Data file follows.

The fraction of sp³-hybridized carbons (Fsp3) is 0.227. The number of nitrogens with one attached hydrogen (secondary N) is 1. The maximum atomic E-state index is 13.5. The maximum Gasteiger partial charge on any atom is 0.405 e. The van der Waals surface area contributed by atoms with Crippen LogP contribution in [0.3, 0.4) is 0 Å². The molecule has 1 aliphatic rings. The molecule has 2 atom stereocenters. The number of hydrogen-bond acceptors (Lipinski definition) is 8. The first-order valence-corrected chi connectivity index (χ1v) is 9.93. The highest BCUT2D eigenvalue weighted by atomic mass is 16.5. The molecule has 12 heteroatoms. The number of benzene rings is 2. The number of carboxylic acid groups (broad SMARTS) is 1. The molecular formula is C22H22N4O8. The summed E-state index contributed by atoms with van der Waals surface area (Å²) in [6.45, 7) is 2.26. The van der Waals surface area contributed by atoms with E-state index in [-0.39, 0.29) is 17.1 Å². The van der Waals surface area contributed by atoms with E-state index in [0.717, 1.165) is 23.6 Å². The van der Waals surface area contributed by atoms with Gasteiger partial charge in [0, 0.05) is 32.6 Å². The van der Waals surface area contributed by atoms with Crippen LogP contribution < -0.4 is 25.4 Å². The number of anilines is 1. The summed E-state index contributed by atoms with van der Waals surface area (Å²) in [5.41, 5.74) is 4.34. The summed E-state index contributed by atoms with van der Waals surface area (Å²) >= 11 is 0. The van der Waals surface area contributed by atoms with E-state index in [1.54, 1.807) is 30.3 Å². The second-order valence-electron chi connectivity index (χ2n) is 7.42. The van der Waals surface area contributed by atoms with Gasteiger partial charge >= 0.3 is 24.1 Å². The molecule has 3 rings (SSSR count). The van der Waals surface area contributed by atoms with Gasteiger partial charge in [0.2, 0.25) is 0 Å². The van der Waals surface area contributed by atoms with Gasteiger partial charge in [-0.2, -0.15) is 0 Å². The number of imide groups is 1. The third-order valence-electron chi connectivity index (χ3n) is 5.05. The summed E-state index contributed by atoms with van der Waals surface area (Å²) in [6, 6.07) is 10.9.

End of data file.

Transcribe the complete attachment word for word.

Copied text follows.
The fraction of sp³-hybridized carbons (Fsp3) is 0.227. The number of nitrogens with one attached hydrogen (secondary N) is 1. The maximum atomic E-state index is 13.5. The maximum Gasteiger partial charge on any atom is 0.405 e. The van der Waals surface area contributed by atoms with Crippen LogP contribution in [0.3, 0.4) is 0 Å². The molecule has 1 aliphatic rings. The molecule has 2 atom stereocenters. The number of hydrogen-bond acceptors (Lipinski definition) is 8. The first-order valence-corrected chi connectivity index (χ1v) is 9.93. The highest BCUT2D eigenvalue weighted by atomic mass is 16.5. The molecule has 12 heteroatoms. The number of benzene rings is 2. The number of carboxylic acid groups (broad SMARTS) is 1. The molecular formula is C22H22N4O8. The summed E-state index contributed by atoms with van der Waals surface area (Å²) in [6.45, 7) is 2.26. The van der Waals surface area contributed by atoms with E-state index in [-0.39, 0.29) is 17.1 Å². The van der Waals surface area contributed by atoms with E-state index in [0.717, 1.165) is 23.6 Å². The van der Waals surface area contributed by atoms with Gasteiger partial charge in [0, 0.05) is 32.6 Å². The van der Waals surface area contributed by atoms with Crippen LogP contribution < -0.4 is 25.4 Å². The number of anilines is 1. The summed E-state index contributed by atoms with van der Waals surface area (Å²) in [5.41, 5.74) is 4.34. The summed E-state index contributed by atoms with van der Waals surface area (Å²) >= 11 is 0. The van der Waals surface area contributed by atoms with E-state index in [1.54, 1.807) is 30.3 Å². The second-order valence-electron chi connectivity index (χ2n) is 7.42. The van der Waals surface area contributed by atoms with Gasteiger partial charge >= 0.3 is 24.1 Å². The molecule has 3 rings (SSSR count). The van der Waals surface area contributed by atoms with Gasteiger partial charge in [0.2, 0.25) is 0 Å². The van der Waals surface area contributed by atoms with Gasteiger partial charge in [-0.2, -0.15) is 0 Å². The number of imide groups is 1. The third-order valence-electron chi connectivity index (χ3n) is 5.05. The summed E-state index contributed by atoms with van der Waals surface area (Å²) in [6, 6.07) is 10.9.